Week-2- Behavioral neuroscience
Week-2- Behavioral neuroscience PSYC 4183-001
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This 9 page Class Notes was uploaded by Celine Notetaker on Friday January 29, 2016. The Class Notes belongs to PSYC 4183-001 at University of Arkansas taught by Nathan Parks in Spring 2015. Since its upload, it has received 42 views. For similar materials see Behavioral Neuroscience in Psychlogy at University of Arkansas.
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Date Created: 01/29/16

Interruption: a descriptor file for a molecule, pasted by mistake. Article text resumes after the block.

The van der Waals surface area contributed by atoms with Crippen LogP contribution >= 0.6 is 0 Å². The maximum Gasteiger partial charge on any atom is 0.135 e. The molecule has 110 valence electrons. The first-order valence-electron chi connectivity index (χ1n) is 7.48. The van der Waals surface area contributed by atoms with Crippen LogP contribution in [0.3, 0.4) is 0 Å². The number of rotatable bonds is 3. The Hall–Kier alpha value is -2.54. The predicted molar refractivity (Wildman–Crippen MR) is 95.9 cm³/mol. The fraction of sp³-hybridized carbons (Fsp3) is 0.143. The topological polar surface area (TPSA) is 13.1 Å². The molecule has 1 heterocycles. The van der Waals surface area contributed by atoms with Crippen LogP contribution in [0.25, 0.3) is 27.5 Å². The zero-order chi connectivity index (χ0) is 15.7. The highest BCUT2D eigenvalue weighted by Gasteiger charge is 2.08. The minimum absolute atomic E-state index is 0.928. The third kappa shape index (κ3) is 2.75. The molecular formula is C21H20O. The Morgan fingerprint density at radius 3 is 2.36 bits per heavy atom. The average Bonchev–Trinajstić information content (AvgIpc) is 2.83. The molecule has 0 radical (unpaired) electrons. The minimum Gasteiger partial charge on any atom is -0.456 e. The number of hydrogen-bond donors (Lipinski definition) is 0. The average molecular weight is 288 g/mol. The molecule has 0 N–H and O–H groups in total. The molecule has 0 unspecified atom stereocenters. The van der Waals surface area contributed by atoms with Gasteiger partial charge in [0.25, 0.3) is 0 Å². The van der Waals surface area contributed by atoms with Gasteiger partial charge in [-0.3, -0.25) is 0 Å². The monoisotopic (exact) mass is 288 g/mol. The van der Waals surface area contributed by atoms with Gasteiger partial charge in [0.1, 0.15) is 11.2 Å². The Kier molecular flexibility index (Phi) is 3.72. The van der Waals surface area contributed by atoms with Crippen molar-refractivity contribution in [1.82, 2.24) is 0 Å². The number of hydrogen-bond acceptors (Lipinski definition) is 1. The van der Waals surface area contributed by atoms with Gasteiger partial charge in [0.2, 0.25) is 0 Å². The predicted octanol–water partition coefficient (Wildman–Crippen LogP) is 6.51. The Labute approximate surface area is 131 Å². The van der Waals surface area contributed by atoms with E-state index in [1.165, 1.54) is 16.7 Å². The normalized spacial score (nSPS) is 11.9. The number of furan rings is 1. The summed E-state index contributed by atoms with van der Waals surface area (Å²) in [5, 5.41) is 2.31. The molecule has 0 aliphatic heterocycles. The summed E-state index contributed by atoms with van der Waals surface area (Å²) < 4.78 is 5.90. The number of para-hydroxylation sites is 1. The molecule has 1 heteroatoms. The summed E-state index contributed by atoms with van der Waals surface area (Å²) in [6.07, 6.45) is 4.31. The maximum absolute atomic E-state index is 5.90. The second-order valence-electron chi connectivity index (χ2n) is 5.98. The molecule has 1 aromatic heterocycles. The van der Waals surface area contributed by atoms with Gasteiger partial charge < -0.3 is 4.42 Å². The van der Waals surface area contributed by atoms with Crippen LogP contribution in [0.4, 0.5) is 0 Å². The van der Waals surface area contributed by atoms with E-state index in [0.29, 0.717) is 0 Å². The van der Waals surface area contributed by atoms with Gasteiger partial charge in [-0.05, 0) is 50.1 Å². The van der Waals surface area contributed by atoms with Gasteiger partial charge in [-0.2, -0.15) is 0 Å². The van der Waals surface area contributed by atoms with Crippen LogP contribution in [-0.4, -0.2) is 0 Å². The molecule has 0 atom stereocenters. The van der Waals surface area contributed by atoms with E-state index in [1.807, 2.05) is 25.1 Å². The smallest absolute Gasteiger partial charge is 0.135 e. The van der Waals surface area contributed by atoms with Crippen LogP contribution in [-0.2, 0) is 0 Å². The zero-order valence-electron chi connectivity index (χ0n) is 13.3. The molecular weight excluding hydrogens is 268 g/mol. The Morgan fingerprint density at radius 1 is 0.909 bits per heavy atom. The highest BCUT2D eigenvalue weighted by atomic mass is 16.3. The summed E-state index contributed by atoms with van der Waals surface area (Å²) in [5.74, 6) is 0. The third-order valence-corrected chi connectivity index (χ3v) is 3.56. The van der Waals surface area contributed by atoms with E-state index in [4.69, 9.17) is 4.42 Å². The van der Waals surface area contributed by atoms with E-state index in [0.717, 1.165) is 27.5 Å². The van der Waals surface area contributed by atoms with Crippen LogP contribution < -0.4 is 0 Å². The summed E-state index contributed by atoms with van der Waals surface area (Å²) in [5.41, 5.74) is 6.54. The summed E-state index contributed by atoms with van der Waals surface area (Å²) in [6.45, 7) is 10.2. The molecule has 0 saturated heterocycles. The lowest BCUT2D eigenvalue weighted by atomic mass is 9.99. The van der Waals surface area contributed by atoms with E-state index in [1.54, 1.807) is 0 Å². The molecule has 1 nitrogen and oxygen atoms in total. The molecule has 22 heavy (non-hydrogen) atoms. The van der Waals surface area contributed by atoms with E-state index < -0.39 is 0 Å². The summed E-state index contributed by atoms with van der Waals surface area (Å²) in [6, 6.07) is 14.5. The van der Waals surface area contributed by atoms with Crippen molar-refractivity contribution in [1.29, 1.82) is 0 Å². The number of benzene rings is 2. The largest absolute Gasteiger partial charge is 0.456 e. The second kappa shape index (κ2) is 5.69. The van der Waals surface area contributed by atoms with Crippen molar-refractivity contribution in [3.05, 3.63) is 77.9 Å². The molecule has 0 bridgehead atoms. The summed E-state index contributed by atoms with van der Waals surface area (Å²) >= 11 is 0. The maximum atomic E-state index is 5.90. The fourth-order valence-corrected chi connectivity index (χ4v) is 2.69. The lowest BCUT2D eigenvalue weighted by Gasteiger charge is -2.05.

Behavioral Neuroscience – Week 2 EXAMPLE QUESTION 1: Dopamine cannot pass from the circulatory system into the neural tissue of the central nervous system. What best explains this system? A. Astrocytes B. Schwann cells C. Oligodendrocytes D. Microglia E. Myelin ANSWER: A The blood brain barrier is often a big complication when trying to make a drug aimed towards the brain. Often a drug has to be modified with a “disguise” that can pass through the blood-brain barrier then change into a neurotransmitter once it is inside. EXAMPLE QUESTION 2: True or False- Damaged neurons exhibit axonal regrowth primarily in the CNS Answer: FALSE Neural Communication (continued…) Resting Potential At rest, the inside of a neuron maintains a negative charge relative to the outside resting potential For a typical neuron the resting potential is approximately -70 mV The resting potential results from an imbalance of charged ions between intracellular and extracellular space Four types of ions involved : A- , Na+, K+, and Cl- Cl- and Na+ ions are more concentrated outside the axon A- and K+ are more concentrated inside the axon Their roles: 1) Na+: the key to this whole process- excites i) It has a very low membrane permeability 2) K+ is there to balance out what sodium is doing (also critical) 3) Cl- dampens the activity of the cell so that it doesn’t get overexcited (return to neutral) or make a normal cell MORE negative = inhibition Diffusion, electrostatic forces and ion pumps play a role in maintaining the resting potential Na+ and Cl- want to ENTER the cell while A- and K+ want to LEAVE due to the rules of concentration gradients But what’s a concentration gradient? The rules of the concentration gradient explain the tendencies of solutes or ions to travel from high concentration areas to low concentration areas. The goal is to try to get everything EVENLY DISPERSED So, lets learn about a mechanism that aids these ions goals!!! The Na+/K+ pump : Constantly pumps Na+ out of the cell. b) This keeps extracellular Na+ concentrations high and, in turn, balances out out K+ concentrations e Na+ K+ is free to enter and leave the cell but NA+ cannot reenter once pumped out. Na+ channels are ordinarily closed to prevent entry of Na+ INTO the cell In order for Na+ to enter the cell there must be some sort of trigger to activate the Na+ channel Fun FACT: It is possible for a cell to die from being overexcited Graded potentials = Positive or negative membrane potentials (charges) that vary in magnitude. Accumulates charges until it reaches the optimal charge to activate an action potential o Occur LOCALLY in the dendrites and soma and degrade with time and distance o Induced by the release of neurotransmitter from another neuron’s axon 1. Excitatory Post-Synaptic Potentials (EPSPs): Increased intracellular positivity (depolarization Due to an influx of Na+ into dendrites through normally closed Na+ channels Caused by a neurotransmitter being released and opening that ion’s channel 2. Inhibitory Post-synaptic potentials (IPSPs): Increased intracellular negativity (hyperpolarization) Due to an influx of Cl- into the cell or an efflux of K+ out of the cell Graded potentials (EPSPs and IPSPs) SUMMATE The summation of graded potentials can be thought of as the accumulation of information from other neurons EPSPs and ISPs summate in time and space, it matters when and where it happens (1) Spacial Summation (a) Is EPSPs summate to a threshold of -60 mV at the axon hillock, an action potential will be generated (2) Temporal Summations (a) If graded potentials occur at a high enough frequency (one after the other) they can overlap and quickly summate to the threshold for an action potential. OUTPUT OF THE CELL IS THE summary OF ALL THE EPSPs AND IPSPs occurring around the cell EXAMPLE QUESTION #3 - True or False: An IPSP will increase a neurons internal positivity Answer: FALSE EXAMPLE QUESTION #4: True or False- An EPSP always changes the membrane potential by +5mv Answer: FALSE because it changes by different amounts EXAMPLE QUESTION #5: K+ exiting a neuron will lead to: A. Hyperpolarization B. Depolarization Answer: A Action potentials The electrical signal conducted along an axon by which information is transmitted from one place to another in the nervous system. -Once an action potential begins it cannot be inhibited. “All or none” Action potentials have been classically studied in the giant axon of the squid A.P. is a very large but very brief depolarization of the axon membrane o Begins at the axon hillock then regenerated down the length of the axon The action potential always takes on the same form and has the same amplitude. It is repeatedly replicated as it travels down the length of the axon o The Axon’s membrane is lined with voltage-gated Na+ channels and voltage gated K+ channels 1) If EPSP summates to -60mV at the axon hillock it creates a positive enough charge to begin the action potential i) It will also trigger the voltage-gated Na+ channels near it to open 2) Once opened, Na+ will rush in a) The Na+ rapidly depolarizes a local section of the axonal membrane i) Which causes more channels to open = CHAIN REACTION down the axon Myelin insulates the cell and allows it to travel a longer distance until it reaches the next point of unmyelinated axon where there are more channels. This SPEEDS up the action potential The basis of the AP is the rapid influx of Na+ through voltage–gated Na+ channels, followed shortly thereafter by an efflux of K+ through voltage-gated K+ channels The threshold for an AP to occur is -60mv Threshold of excitation Repolarization: Na+ channels become refractory which means no more Na+ enters the cell Hyperpolarization: This occurs because the membrane overshoots its resting value (-70 mv) and the accumulation of K+ ions outside the membrane create this temporary hyperpolarization. o The extra K+ ions soon diffuse through which allows the membrane to return to its resting potential Absolute refractory period- This is the time during which another stimulus given to the neuron, no matter how strong it is, will NOT lead to another action potential. The absolute refractory period takes about 12 ms. Refractory period of NA+ channels: Na+ influx induces a refractory state in voltage-gated Na+ channels. This refractory state keeps the Na+ channel closed for brief periods. + Thus, because Na channels are inactivated during this time, additional depolarizing stimuli do not lead to new action potentials. Relative Refractory period: During the relative refractory period, the neuron can be excited with stimuli stronger than that needed to bring a resting neuron to threshold. The strength of the stimulus required is very high early in the relative refractory period and gradually becomes smaller throughout the relative refractory period Occurs as Na channels recover from inactivation and as K permeability returns to its resting level